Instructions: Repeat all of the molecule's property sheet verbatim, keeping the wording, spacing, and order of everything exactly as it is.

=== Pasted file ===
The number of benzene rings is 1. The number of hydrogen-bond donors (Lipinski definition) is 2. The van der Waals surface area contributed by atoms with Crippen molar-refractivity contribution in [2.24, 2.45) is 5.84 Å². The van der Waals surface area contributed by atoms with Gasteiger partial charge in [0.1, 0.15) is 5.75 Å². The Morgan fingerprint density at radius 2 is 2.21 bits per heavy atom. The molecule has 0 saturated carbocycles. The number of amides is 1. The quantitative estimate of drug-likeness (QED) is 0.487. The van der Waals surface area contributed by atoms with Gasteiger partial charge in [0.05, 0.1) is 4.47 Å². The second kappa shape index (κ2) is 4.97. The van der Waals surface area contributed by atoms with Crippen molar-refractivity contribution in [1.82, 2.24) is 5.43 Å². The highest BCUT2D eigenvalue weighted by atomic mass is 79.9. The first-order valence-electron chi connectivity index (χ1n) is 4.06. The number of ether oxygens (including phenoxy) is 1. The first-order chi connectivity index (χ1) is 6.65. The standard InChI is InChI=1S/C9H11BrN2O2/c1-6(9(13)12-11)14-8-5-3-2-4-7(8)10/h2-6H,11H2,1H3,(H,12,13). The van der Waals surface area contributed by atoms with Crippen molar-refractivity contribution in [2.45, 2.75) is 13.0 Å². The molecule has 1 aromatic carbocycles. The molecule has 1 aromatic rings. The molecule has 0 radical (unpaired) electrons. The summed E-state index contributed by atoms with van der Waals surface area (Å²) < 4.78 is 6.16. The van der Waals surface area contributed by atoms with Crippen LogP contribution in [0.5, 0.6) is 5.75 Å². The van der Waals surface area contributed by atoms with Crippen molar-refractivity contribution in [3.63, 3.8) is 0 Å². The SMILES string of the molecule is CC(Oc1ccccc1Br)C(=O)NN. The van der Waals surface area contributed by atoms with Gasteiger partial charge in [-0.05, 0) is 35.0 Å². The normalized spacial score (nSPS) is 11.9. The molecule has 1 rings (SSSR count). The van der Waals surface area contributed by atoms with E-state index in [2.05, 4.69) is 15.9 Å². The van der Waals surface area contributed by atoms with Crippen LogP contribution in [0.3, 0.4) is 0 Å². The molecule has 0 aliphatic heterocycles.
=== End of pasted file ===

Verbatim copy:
The number of benzene rings is 1. The number of hydrogen-bond donors (Lipinski definition) is 2. The van der Waals surface area contributed by atoms with Crippen molar-refractivity contribution in [2.24, 2.45) is 5.84 Å². The van der Waals surface area contributed by atoms with Gasteiger partial charge in [0.1, 0.15) is 5.75 Å². The Morgan fingerprint density at radius 2 is 2.21 bits per heavy atom. The molecule has 0 saturated carbocycles. The number of amides is 1. The quantitative estimate of drug-likeness (QED) is 0.487. The van der Waals surface area contributed by atoms with Gasteiger partial charge in [0.05, 0.1) is 4.47 Å². The second kappa shape index (κ2) is 4.97. The van der Waals surface area contributed by atoms with Crippen molar-refractivity contribution in [1.82, 2.24) is 5.43 Å². The highest BCUT2D eigenvalue weighted by atomic mass is 79.9. The first-order valence-electron chi connectivity index (χ1n) is 4.06. The number of ether oxygens (including phenoxy) is 1. The first-order chi connectivity index (χ1) is 6.65. The standard InChI is InChI=1S/C9H11BrN2O2/c1-6(9(13)12-11)14-8-5-3-2-4-7(8)10/h2-6H,11H2,1H3,(H,12,13). The van der Waals surface area contributed by atoms with Crippen molar-refractivity contribution in [2.45, 2.75) is 13.0 Å². The molecule has 1 aromatic carbocycles. The molecule has 1 aromatic rings. The molecule has 0 radical (unpaired) electrons. The summed E-state index contributed by atoms with van der Waals surface area (Å²) < 4.78 is 6.16. The van der Waals surface area contributed by atoms with Crippen LogP contribution in [0.5, 0.6) is 5.75 Å². The van der Waals surface area contributed by atoms with Crippen molar-refractivity contribution in [3.63, 3.8) is 0 Å². The SMILES string of the molecule is CC(Oc1ccccc1Br)C(=O)NN. The van der Waals surface area contributed by atoms with Gasteiger partial charge in [-0.05, 0) is 35.0 Å². The normalized spacial score (nSPS) is 11.9. The molecule has 1 rings (SSSR count). The van der Waals surface area contributed by atoms with E-state index in [2.05, 4.69) is 15.9 Å². The van der Waals surface area contributed by atoms with Crippen LogP contribution in [0.3, 0.4) is 0 Å². The molecule has 0 aliphatic heterocycles.